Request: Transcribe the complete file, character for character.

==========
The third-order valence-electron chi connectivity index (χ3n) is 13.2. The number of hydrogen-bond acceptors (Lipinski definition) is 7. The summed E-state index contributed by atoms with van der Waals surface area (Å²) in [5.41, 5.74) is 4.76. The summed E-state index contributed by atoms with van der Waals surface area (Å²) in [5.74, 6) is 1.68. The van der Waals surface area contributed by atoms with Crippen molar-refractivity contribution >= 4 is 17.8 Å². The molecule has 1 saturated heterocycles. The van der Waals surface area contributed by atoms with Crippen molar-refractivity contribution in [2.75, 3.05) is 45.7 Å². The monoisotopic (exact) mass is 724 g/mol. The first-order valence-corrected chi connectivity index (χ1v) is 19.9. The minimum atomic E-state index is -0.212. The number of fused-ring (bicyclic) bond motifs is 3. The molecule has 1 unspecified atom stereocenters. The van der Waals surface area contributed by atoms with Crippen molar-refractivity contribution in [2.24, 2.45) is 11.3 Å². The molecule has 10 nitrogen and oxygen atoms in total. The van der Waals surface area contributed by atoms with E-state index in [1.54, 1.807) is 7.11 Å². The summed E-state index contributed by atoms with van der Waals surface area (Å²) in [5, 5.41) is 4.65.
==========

The third-order valence-electron chi connectivity index (χ3n) is 13.2. The number of hydrogen-bond acceptors (Lipinski definition) is 7. The summed E-state index contributed by atoms with van der Waals surface area (Å²) in [5.41, 5.74) is 4.76. The summed E-state index contributed by atoms with van der Waals surface area (Å²) in [5.74, 6) is 1.68. The van der Waals surface area contributed by atoms with Crippen molar-refractivity contribution >= 4 is 17.8 Å². The molecule has 1 saturated heterocycles. The van der Waals surface area contributed by atoms with Crippen molar-refractivity contribution in [2.75, 3.05) is 45.7 Å². The monoisotopic (exact) mass is 724 g/mol. The first-order valence-corrected chi connectivity index (χ1v) is 19.9. The minimum atomic E-state index is -0.212. The number of fused-ring (bicyclic) bond motifs is 3. The molecule has 1 unspecified atom stereocenters. The van der Waals surface area contributed by atoms with Crippen molar-refractivity contribution in [2.24, 2.45) is 11.3 Å². The molecule has 10 nitrogen and oxygen atoms in total. The van der Waals surface area contributed by atoms with E-state index in [1.54, 1.807) is 7.11 Å². The summed E-state index contributed by atoms with van der Waals surface area (Å²) in [5, 5.41) is 4.65.